Puzzle Dimension Review
Second on my platter (perhaps even tureen?) of puzzle games to review this week is Puzzle Dimension, the debut game from Swedish team Doctor Entertainment.
The object of the game is simple. Scattered around each level are a number of sunflowers. You roll an ornate orb over any flat surface to reach these flowers, and once collecting them all make your way through the exit portal. It sounds simple, but the reality is far different. There are a host of different obstacles the game will place in front of you, and gravity is multi-directional. This means that is just a few movements you can find yourself rolling underneath the surface of any puzzle, much like the old figure eight optical illusion … or David Bowie in Labyrinth.
In fact maybe the Labyrinth analogy is more apt, considering you treat each level like it’s own maze. Each level requires a great deal of forward planning, logic and experimentation to complete. Some levels have multiple ways in which to complete them, some levels have a very specific path you’ll have to discover for yourself. The difficulty ranges from the easy to the fiendish, and could easily inspire the occasional rage-quit.
This is the real challenge of Puzzle Dimension. Flat layout obstacles only take certain amount of logic to work around, but when you put the whole thing into a multi-dimensional plane it can become a whole new problem. You’ll have to make good use of the game’s camera controls to understand where you are and where you’re going, otherwise a restart is usually only one wrong move away. This is what will both test your skill and your patience as a player. There are plenty of times where the game asks you to roll your orb over curved ledges (sometimes invisible ones, no less) and you’ll basically be rolling out into the unknown. Similarly, the game relies on a series of blind ledge drops to invert the surface of many levels, which means solving many puzzles can require 50/50 guess runs just to discover which way you should be dropping.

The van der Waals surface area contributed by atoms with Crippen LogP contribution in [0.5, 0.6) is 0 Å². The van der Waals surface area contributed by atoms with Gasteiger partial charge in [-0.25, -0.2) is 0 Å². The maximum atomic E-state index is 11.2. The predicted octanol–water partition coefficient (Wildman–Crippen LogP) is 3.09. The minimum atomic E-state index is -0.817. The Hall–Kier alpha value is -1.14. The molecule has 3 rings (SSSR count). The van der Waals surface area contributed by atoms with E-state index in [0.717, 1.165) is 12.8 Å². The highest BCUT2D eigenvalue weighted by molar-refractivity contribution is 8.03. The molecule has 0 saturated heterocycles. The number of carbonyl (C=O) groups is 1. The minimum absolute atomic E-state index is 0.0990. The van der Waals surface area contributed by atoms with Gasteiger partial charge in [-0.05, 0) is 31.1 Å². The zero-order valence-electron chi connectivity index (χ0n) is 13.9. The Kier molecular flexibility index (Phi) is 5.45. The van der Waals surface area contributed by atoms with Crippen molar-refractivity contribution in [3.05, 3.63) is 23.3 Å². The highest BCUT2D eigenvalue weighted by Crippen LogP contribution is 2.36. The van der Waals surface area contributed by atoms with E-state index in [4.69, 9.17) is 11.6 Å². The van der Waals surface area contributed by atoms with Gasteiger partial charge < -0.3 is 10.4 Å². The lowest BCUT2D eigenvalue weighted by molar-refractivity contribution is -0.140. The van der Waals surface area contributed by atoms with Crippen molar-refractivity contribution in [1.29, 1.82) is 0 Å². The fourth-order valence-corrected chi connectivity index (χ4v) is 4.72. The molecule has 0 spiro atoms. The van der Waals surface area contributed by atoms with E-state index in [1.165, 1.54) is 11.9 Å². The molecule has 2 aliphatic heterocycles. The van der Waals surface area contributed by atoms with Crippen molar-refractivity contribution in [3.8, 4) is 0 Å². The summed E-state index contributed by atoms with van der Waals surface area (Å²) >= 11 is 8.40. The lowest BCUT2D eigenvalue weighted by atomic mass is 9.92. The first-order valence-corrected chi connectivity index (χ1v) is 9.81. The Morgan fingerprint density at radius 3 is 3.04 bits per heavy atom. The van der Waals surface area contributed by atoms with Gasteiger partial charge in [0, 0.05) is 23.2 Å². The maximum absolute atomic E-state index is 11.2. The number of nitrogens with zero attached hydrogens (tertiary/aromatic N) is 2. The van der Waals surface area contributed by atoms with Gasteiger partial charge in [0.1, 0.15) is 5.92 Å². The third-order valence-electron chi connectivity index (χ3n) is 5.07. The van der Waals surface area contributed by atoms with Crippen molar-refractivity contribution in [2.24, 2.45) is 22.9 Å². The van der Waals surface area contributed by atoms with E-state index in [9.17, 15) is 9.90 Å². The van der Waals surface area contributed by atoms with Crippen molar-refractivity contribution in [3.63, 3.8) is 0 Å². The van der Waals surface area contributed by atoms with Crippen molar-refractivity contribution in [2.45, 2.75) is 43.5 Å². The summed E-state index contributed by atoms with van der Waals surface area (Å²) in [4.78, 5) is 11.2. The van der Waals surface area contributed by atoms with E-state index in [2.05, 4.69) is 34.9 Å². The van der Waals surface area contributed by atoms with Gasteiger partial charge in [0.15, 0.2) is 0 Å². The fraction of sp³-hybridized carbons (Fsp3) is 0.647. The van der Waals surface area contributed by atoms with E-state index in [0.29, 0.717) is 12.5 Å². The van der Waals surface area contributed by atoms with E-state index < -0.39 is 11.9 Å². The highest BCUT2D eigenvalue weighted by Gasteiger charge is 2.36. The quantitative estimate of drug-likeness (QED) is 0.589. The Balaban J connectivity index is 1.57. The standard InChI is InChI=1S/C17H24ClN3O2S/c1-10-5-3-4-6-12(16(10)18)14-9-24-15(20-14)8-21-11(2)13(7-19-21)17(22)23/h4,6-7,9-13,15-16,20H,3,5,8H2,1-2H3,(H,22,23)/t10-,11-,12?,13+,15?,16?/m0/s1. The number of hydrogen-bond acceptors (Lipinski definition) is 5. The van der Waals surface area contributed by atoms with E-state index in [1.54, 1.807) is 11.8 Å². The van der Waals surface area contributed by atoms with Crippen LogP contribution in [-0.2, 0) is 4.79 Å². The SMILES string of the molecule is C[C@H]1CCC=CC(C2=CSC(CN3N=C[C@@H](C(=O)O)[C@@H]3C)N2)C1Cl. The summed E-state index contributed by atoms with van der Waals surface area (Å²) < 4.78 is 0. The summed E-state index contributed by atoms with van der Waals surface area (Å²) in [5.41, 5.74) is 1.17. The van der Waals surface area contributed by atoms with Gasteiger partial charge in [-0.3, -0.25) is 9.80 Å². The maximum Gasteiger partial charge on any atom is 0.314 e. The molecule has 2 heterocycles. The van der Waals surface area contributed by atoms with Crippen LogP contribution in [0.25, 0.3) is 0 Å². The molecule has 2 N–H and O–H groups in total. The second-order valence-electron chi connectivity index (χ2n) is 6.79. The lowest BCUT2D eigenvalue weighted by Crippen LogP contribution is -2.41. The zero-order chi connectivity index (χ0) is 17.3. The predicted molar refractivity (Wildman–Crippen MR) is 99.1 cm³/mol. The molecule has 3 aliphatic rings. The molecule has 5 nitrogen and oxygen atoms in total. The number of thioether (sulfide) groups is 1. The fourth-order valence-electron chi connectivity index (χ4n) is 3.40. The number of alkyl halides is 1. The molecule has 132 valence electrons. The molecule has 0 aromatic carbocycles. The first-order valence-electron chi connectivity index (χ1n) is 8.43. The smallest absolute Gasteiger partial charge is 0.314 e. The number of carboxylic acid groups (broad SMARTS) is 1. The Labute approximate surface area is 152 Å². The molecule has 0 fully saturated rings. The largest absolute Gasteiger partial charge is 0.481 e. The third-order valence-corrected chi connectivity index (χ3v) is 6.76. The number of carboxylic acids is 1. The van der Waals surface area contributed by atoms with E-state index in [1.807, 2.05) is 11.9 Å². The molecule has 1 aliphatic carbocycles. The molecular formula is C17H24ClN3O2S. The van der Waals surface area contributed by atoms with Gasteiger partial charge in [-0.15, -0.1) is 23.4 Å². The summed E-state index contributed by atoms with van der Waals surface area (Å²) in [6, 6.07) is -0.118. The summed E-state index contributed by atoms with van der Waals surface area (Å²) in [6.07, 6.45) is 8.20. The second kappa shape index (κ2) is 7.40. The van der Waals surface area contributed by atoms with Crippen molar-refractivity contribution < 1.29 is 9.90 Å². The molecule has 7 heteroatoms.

The game does display the entirety of a puzzle three dimensionally before the level begins, and you are given the option to unhinge the camera from the orb and return to this view at any time (something which you’ll find yourself doing almost constantly). But as the levels become more and more complex you’ll have absolutely no chance of memorising all the information you’ll need before you start, because quite often there will only be one correct route through a given level (with the use of one-step bricks or directional jumps). This means sometime you’ll end up stranded half-way through a particularly long level because you accidentally destroyed the wrong brick in the first minute of play. Quite often I’d sit staring at a motionless screen, planning my moves out in my head before daring to touch another tile.